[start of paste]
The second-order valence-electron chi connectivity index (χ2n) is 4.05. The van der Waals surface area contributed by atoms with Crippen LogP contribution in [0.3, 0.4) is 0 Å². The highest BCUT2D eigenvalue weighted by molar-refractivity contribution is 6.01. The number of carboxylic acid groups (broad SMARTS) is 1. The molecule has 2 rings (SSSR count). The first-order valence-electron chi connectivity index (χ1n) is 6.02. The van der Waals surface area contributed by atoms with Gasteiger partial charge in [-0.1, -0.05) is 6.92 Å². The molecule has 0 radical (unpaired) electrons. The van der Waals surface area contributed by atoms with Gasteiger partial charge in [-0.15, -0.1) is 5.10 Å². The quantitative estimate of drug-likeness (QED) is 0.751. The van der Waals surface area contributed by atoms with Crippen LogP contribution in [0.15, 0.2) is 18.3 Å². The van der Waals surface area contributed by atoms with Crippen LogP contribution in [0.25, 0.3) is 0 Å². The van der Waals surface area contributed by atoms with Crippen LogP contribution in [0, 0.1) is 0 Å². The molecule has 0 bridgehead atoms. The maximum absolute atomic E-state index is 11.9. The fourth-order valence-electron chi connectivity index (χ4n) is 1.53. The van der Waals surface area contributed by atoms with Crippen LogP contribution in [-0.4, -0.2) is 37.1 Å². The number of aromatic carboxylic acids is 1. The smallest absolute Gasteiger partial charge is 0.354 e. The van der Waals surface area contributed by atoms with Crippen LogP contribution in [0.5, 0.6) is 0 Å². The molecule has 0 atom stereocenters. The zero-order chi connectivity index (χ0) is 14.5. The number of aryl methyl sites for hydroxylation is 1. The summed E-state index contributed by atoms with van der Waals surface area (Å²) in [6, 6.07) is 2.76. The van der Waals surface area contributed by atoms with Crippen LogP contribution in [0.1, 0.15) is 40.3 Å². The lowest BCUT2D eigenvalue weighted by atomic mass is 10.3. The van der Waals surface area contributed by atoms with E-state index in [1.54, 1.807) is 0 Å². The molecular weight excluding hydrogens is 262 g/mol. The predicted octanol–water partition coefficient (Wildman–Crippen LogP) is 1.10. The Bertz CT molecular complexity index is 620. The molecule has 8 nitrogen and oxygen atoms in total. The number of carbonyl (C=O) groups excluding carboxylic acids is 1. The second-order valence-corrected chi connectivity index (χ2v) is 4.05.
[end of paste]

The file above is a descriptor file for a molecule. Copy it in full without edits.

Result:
The second-order valence-electron chi connectivity index (χ2n) is 4.05. The van der Waals surface area contributed by atoms with Crippen LogP contribution in [0.3, 0.4) is 0 Å². The highest BCUT2D eigenvalue weighted by molar-refractivity contribution is 6.01. The number of carboxylic acid groups (broad SMARTS) is 1. The molecule has 2 rings (SSSR count). The first-order valence-electron chi connectivity index (χ1n) is 6.02. The van der Waals surface area contributed by atoms with Gasteiger partial charge in [-0.1, -0.05) is 6.92 Å². The molecule has 0 radical (unpaired) electrons. The van der Waals surface area contributed by atoms with Gasteiger partial charge in [-0.15, -0.1) is 5.10 Å². The quantitative estimate of drug-likeness (QED) is 0.751. The van der Waals surface area contributed by atoms with Crippen LogP contribution in [0.15, 0.2) is 18.3 Å². The van der Waals surface area contributed by atoms with Crippen LogP contribution in [0.25, 0.3) is 0 Å². The van der Waals surface area contributed by atoms with Crippen LogP contribution in [0, 0.1) is 0 Å². The molecule has 0 bridgehead atoms. The maximum absolute atomic E-state index is 11.9. The fourth-order valence-electron chi connectivity index (χ4n) is 1.53. The van der Waals surface area contributed by atoms with Crippen LogP contribution in [-0.4, -0.2) is 37.1 Å². The number of aromatic carboxylic acids is 1. The smallest absolute Gasteiger partial charge is 0.354 e. The van der Waals surface area contributed by atoms with Crippen LogP contribution in [0.5, 0.6) is 0 Å². The molecule has 0 atom stereocenters. The zero-order chi connectivity index (χ0) is 14.5. The number of aryl methyl sites for hydroxylation is 1. The summed E-state index contributed by atoms with van der Waals surface area (Å²) in [6, 6.07) is 2.76. The van der Waals surface area contributed by atoms with Crippen LogP contribution in [0.1, 0.15) is 40.3 Å². The lowest BCUT2D eigenvalue weighted by atomic mass is 10.3. The van der Waals surface area contributed by atoms with E-state index in [1.54, 1.807) is 0 Å². The molecular weight excluding hydrogens is 262 g/mol. The predicted octanol–water partition coefficient (Wildman–Crippen LogP) is 1.10. The Bertz CT molecular complexity index is 620. The molecule has 8 nitrogen and oxygen atoms in total. The number of carbonyl (C=O) groups excluding carboxylic acids is 1. The second-order valence-corrected chi connectivity index (χ2v) is 4.05.